From Centrelink to Power Prices, These Are the Predicted Budget Winners for 2023

From Centrelink to Power Prices, These Are the Predicted Budget Winners for 2023

As you may be aware, the government is set to release the Federal Budget on May 9, 2023, at approximately 7:30 pm, to be precise. While we don’t know exactly what will be included in that announcement just yet, there have been rumours about the potential winners. In the weeks leading to budget day, we’ve been updating you on the rumblings regarding funding announcements on everything from welfare or Centrelink payments to potential investments in the arts.

Here’s what we know so far.

May 2023 Federal Budget rumours: What is expected?

federal budget centrelink

For the moment, we’re light on details. But we have been able to stumble across a few hints at what may be coming in the Federal Budget.

Centrelink support changes

Both The Conversation and Yahoo Finance have reported on points that suggest welfare payments are slated for a boost in the May Federal Budget.

Per Yahoo Finance, Finance Minister Katy Gallagher has said that the budget is intended to “support the most vulnerable Australians”, and the belief broadly is that this will translate to increased Centrelink payment rates for single parents.

As of March 2023, when Centrelink welfare payments were last updated, fortnightly payments for single parents sit at a maximum of $949.30, including the Parenting Payment and a pension supplement of $27.20.

Since 2012 (when the Gillard government changed the cut-off age), this payment has only been valid for single parents with children under eight years old. After this point, parents needed to shift across to JobSeeker payments. Prime Minister Albanese has confirmed ahead of budget day, however, that lifting the age cut-off to 14 will be included in the budget.

Should this pass in parliament, the ABC reports, changes will take place as of September 20, 2023.

Additionally, the Australian Council of Social Service (ACOSS) has called on the government to raise the JobSeeker payment rate “to at least $76 a day”. It also stressed that investment in social housing and improvements to the energy efficiency of low-income homes was a must.

ACOSS CEO Cassandra Goldie said, “With more than three million people in poverty in Australia, this Budget must deliver cost of living relief for those who need it most and help shape a more inclusive society.

“This means making the right choices about who needs more government support and who needs less.”

The latest in this space is that Federal Treasurer Jim Chalmers has spoken about the disadvantages seen by unemployed people over 55. As the ABC has reported, Chalmers did not confirm that JobSeeker payments will be increased for this group, but there is speculation that it may be bumped.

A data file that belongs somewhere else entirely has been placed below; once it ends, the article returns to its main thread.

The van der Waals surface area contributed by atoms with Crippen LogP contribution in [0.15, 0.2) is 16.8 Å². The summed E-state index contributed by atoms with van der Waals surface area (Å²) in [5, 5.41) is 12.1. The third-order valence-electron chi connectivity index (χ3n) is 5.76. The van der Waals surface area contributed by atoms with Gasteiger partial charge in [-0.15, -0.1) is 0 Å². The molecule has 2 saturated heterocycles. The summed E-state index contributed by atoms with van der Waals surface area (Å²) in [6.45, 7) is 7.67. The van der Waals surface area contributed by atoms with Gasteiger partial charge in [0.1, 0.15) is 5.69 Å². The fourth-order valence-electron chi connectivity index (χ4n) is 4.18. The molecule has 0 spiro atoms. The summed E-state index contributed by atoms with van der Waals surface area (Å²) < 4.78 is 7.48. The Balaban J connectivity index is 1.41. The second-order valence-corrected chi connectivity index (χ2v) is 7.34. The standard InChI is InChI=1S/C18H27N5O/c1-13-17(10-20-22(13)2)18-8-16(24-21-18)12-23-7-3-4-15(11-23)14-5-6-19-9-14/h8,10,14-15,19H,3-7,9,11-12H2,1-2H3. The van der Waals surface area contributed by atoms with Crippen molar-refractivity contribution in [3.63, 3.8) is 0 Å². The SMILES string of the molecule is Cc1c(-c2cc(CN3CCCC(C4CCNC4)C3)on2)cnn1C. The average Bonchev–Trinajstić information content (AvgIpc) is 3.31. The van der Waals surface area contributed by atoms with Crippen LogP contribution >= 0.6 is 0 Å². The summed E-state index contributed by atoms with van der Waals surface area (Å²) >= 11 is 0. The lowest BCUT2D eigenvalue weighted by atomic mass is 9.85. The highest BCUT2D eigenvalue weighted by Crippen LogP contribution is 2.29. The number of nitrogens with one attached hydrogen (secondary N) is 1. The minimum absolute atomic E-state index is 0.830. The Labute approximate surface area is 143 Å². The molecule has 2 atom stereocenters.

“The group that is most likely to be long-term unemployed are people over 55, [and] that group is dominated by women,” the Federal Treasurer said.

Galleries and museums may get a little love

Turning to the ABC again here, reports share that Anthony Albanese has said these cultural institutions have been “starved of funds”, driving some to wonder if galleries and museums are set for a cash boost in May’s Federal Budget.

Nothing has been confirmed as yet, of course, but when speaking on the topic recently, Prime Minister Albanese said, “These are national assets that are a very important part about (sic) our fabric.”

“And so, that is something that the government will give consideration to in the lead-up to the May Budget,” the ABC quoted.

Energy relief is expected

Another cost-of-living related announcement expected in the 2023 Federal Budget is power price relief for households. The Australian Financial Review has reported that there’s an expected saving of up to $3 billion in power bills coming in this budget. This, the outlet reports, is believed to be paired with a package to subsidise low-income households to move away from gas usage.

Of course, these are just rumours for now, and we’ll have to wait a while longer to see what actually comes out of this federal budget. But here’s hoping it eases the pressure on struggling Aussies somewhat.

You’ll be able to catch Treasurer Jim Chalmers deliver his speech via the ABC at 7:30 pm AEST. 

While we have you thinking about government initiatives, why not check out this write-up on the fee-free TAFE set-up for 2023? Or the latest on HECS study debt rates.

This article has been updated since its original publish date. 

The Cheapest NBN 50 Plans

Here are the cheapest plans available for Australia’s most popular NBN speed tier.

At Lifehacker, we independently select and write about stuff we love and think you'll like too. We have affiliate and advertising partnerships, which means we may collect a share of sales or other compensation from the links on this page. BTW – prices are accurate and items in stock at the time of posting.


Leave a Reply